Page last updated at 09:01 GMT, Tuesday, 13 April 2010 10:01 UK

MoD to compensate female soldier for discrimination

British soldiers
The MoD is considering how the ruling will affect its policy on single parents.

A tribunal is considering how much the MoD must pay a female soldier after she won her case against the Army for sexual and racial discrimination.

Tilern DeBique, 28, was disciplined after not appearing on parade because she had to look after her daughter.

The corporal could be paid up to £100,000 for loss of earnings, injury to feelings and aggravated damages.

The MoD said personnel with children "are responsible for ensuring they have childcare arrangements in place".

Cpl DeBique was told the Army was "unsuitable for a single mother who couldn't sort out her childcare arrangements".

The judge who ruled on the MoD's appeal called it an unusual case, because Cpl DeBique was a Foreign and Commonwealth soldier serving in the British Army, as well as being a single mother.

Her daughter was initially cared for by her family in St Vincent. She then brought her child to England, and asked if a relative could come to the UK to help with childcare - but was told immigration rules did not allow it.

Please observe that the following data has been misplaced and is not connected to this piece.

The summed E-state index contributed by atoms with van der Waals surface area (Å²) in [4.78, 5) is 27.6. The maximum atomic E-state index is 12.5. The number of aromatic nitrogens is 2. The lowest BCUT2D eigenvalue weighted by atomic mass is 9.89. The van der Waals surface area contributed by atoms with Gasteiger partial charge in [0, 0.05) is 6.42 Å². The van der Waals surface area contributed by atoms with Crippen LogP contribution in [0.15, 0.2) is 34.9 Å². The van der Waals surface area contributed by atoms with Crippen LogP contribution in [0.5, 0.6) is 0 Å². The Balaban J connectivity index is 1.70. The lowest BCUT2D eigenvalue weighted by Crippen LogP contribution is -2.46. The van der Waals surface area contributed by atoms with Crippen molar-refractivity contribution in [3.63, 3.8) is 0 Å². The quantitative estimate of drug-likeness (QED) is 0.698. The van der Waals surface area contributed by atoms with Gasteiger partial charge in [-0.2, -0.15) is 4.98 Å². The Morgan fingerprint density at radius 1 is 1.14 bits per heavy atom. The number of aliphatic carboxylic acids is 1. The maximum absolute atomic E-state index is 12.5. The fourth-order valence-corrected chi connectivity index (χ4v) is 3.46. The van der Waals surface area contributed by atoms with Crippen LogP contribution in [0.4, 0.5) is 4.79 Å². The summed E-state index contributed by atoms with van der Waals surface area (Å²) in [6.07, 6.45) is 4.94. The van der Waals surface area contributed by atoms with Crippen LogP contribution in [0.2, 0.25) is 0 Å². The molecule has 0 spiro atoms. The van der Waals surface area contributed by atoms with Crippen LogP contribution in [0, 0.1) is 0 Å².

The corporal missed work when her child was ill, and was late for parade, resulting in disciplinary action.

Her commanding officer told Cpl Debique she was expected to be available for duty at any time.

The MoD said Cpl Debique was offered an alternative job, but left.

Welfare support

The tribunal criticised the Army for not helping to make childcare arrangements.

An MoD spokesman said: "The armed forces aim to achieve a working environment free from harassment, intimidation and discrimination.

"Serving personnel who are parents are responsible for ensuring they have childcare arrangements in place so that they can fulfil all of their Army duties.

"Commonwealth and Republic of Ireland citizens have access to the same levels of Army welfare support as their British counterparts."

BBC defence correspondent Caroline Wyatt said the military will be studying the case to see what they have to do better under the law with regard to single parents.

The Army will have to look very carefully at what they are asking single parents to do, she added.

The compensation hearing continues.



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